It may or may not work with the other medical conditions, since they’re all physical but it does help with the OCD. I have conditioned my body to function with the fatigue that comes with Hashimotos and I found the gluten free diet clears all my digestive issues up and makes the Osteo pain a tiny bit easier. My Osteo acts up but not always horrible, I found that really cold and warm weather both have no effect, it’s mostly moderately cold and wet weather. I am determined to find a way to slow it down. I know it’s progressive, but I’m still able bodied so I should be able to slow the progression down.

3. Find more easy for lunch and good dinner recipes to stick with the gluten free diet. I have been studying it for years, learning about it, following pages and blogs and saving recipes for a long time but for some reason, rice pasta became my go to for work lunches. I could toss it on the stove and forget about it for a bit but certain brands turn to mush no matter low low I set the heat or how long I cooked it.

4. Quit eating out at work. It ends up costing way more than I’d like to spend. I could take the money I waste on lunch and save for something different- something for the family or even treat myself to something. You also consume manmore calories with store bought or restaurant cooked meals than you do with making things from scratch.

5. Cooking and baking more often. When my 6 year old was younger, I stayed home. I was on Pintrest for new craft and recipe ideas constantly. I’m planning on returning to that since I have been working with 2 kids for 2 years now and am finally getting to the point of having a set routine that works. I’m able to spend quality time with my kids, work, eat, sleep, shower and do my hair and makeup and we don’t have a dirty house (it is a bit messy at times, but we do keep it clean). From the time my younger daughter and I wake up until I go to work, I have a schedule I just fell into- it’s not set in stone but it works and I get errands, doctor appointments and readings done in a decent time and since the holidays are over, everything is slowing down so I can focus more on the home making skills I developed from staying home for four years.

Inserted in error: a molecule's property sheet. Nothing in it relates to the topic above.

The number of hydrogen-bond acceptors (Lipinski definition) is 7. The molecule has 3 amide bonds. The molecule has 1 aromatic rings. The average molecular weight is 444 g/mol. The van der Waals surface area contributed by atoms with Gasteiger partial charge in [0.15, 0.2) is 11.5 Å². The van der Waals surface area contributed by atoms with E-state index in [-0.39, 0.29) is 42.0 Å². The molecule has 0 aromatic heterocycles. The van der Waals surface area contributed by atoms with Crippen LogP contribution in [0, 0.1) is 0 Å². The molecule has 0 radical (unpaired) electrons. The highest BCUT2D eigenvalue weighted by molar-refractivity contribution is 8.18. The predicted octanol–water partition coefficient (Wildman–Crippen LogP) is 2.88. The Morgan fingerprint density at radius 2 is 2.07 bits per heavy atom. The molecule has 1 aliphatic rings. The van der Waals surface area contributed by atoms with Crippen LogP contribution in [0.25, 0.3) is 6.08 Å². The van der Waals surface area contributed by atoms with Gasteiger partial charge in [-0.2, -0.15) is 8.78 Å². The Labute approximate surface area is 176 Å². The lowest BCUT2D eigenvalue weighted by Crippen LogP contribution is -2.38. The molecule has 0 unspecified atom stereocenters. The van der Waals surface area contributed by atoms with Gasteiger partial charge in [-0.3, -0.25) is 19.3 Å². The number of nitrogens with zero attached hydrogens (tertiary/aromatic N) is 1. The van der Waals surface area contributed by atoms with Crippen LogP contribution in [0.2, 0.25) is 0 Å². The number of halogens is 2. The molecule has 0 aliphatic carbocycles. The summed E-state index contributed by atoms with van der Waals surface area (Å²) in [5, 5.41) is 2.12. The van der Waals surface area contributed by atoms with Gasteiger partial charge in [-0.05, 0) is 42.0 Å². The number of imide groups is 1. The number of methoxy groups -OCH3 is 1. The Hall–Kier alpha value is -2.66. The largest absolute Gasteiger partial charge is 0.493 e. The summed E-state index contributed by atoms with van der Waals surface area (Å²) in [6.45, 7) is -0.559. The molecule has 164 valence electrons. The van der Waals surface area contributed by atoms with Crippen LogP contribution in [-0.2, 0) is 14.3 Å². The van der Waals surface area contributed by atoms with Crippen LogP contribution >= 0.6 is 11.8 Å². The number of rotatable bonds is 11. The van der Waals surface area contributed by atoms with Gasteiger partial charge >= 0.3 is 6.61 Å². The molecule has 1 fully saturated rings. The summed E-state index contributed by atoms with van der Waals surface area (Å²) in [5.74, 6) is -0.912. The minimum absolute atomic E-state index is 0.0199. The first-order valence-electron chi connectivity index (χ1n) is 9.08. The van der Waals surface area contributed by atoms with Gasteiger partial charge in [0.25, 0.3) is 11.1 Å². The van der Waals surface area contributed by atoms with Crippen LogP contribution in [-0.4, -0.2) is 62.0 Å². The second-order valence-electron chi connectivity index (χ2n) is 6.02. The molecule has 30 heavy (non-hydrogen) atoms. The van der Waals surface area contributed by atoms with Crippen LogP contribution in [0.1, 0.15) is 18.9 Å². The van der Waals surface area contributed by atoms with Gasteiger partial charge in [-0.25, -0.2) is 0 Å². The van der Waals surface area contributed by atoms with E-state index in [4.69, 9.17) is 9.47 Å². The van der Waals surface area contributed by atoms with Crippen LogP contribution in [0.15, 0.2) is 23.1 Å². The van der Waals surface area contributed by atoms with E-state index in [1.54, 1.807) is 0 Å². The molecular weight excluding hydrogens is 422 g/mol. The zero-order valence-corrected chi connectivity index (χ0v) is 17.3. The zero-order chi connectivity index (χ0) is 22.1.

Those are five and along with those 5, staying gluten free without cheating or going back to a normal diet and quitting smoking are both listed.

I read that if a smoker quits by 30, they go almost to nonsmoker risk of dying from smoking related diseases but where I have OCD it turns into an extreme- “I have to quit by the minute I turn 30 or I’ll be doomed to die” and it will start to feel like I HAVE to do it, put tons of unnecessary pressure on me that I do not need and I know isn’t necessary and I’ll freeze and fail. Every time I quit, the OCD puts undue pressure by making me think in extremes. I know the problem, I know the cause and I have been working on trying to “rewire” my brain. I can think logically now, even when the OCD is kicking in, so now I’m working on easing the anxiety by facing whatever causes the anxiety in the first place. It’s always going to be there, it will always act up but the more I work on controlling it, the easier it is to differentiate between reality and the OCD.

I do have to wonder if other people with OCD have serious problems quitting smoking due to the OCD. How it affects me, it almost seems like it would be normal.

 

There is my list- put up publicly because, accountability. Do you do resolutions? If you have that tradition, do you fail or succeed typically?” Is it for fun or serious attempts at improving your life?